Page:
"The Juices in the Meadows"
I was reading from William Meredith's Reasons for poetry in The Daily Times. When he itemizes his three reasons--the poet as dissident, the poet as apologist, and the poet as solitary--he begins with this:
The poet as dissident. Underlying poems conceived by the poet as dissident is a social criticism, whether of a tyranny, like George III's or Stalin's, of an abuse, like nuclear pollution, or of a system, like capitalism. As an activist poet, the dissident is likely to be formally radical, since the large metaphor of his work is revolution, but not necessarily.
I keyed in on the pollution aspect, and thought once again of the new ecocriticism going around. My heart and thoughts turned to the Native American song-poems I love in Brian Swann's "Wearing the Morning Star". But searching the topic brought me into the article In the green team by James Hopkin in The Guardian, a paragraph here:
[Jonathan] Bate draws upon Wordsworth as an exemplar of ecocritical thinking, for Wordsworth did not view nature in Enlightenment terms--as that which must be tamed, ordered, and utilised--but as an area to be inhabited and reflected upon. By so doing, he hoped human beings might "see into the life of things", and reveal their place in a system of delicate relations between the human and the non-human worlds.
Here is a poem by our eco-poet William Wordsworth:
Proud were ye, Mountains, when, in times of old,
Your patriot sons, to stem invasive war,
Intrenched your brows; ye gloried in each scar:
Now, for your shame, a Power, the Thirst of Gold,
That rules o'er Britain like a baneful star,
Wills that your peace, your beauty, shall be sold,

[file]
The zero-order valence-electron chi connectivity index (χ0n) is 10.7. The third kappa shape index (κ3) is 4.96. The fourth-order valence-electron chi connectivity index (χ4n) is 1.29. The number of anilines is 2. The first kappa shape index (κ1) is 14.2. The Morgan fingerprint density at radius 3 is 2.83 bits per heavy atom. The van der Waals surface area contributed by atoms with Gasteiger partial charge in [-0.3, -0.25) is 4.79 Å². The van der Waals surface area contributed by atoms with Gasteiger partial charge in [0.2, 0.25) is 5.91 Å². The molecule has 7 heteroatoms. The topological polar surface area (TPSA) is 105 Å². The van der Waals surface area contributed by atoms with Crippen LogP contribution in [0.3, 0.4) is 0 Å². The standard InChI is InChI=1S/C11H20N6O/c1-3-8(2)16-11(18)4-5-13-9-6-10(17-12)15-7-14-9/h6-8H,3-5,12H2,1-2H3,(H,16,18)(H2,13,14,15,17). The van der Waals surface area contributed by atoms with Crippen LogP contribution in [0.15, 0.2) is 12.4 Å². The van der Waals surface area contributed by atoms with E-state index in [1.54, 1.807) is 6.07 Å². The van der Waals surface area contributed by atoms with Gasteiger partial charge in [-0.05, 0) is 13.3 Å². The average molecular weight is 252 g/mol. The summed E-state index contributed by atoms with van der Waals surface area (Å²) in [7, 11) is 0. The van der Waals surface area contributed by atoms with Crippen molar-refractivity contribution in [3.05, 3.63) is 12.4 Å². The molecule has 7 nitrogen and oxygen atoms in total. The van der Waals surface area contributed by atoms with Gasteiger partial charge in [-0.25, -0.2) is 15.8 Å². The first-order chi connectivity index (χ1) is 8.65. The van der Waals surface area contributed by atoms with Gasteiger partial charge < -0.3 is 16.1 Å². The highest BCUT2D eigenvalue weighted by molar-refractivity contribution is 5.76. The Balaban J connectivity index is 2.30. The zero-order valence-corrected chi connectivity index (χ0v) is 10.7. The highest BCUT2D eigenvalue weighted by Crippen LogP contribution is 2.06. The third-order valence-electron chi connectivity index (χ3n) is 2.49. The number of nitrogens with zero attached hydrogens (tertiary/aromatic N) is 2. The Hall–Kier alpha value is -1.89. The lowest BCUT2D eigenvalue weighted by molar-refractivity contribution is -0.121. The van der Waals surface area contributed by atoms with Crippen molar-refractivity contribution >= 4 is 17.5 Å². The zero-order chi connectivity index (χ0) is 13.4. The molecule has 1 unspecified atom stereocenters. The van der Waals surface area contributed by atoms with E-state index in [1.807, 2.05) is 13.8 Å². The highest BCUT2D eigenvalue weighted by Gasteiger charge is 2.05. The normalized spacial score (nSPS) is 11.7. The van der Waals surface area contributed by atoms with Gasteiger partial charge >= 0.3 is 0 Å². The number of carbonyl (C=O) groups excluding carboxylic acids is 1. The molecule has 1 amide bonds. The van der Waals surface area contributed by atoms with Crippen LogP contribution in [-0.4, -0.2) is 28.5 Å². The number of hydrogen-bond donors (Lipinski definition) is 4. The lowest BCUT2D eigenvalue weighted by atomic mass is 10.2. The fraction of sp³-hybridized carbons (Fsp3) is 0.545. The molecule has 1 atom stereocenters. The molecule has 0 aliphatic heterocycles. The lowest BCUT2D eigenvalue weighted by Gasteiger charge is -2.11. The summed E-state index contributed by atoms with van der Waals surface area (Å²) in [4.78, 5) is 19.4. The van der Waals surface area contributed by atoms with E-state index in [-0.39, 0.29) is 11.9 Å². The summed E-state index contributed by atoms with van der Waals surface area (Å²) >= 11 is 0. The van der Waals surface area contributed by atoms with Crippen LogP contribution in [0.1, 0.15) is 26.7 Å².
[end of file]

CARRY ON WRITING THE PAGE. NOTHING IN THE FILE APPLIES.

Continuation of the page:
And clear way made for her triumphal car
Through the beloved retreats your arms enfold!
Heard YE that Whistle? As her long-linked Train
Swept onwards, did the vision cross your view?
Yes, ye were startled;--and, in balance true,
Weighing the mischief with the promised gain,
Mountains, and Vales, and Floods, I call on you
To share the passion of a just disdain.
While reading Wordsworth, I thought of Chief Seattle:
A Speech by Chief Seattle (Skokomish) in 1854
"The Great Chief in Washington sends word that he wishes to buy our land.
The Great Chief also sends us words of friendship and good will. This is kind of him, since we know he has little need of our friendship in return. But we will consider your offer. For we know that if we do not sell, the white man may come with guns and take the land.
How can you buy or sell the sky, the warmth of the land? The idea is strange to us. If we do not own the freshness of the air and the sparkle of the water, how can you buy them?
Every part of this earth is sacred to my people. Every shining pine needle, every sandy shore, every mist in the dark woods, every clearing and humming insect is holy in the memory and experience of my people. The sap which courses through the trees carries the memories of the red man.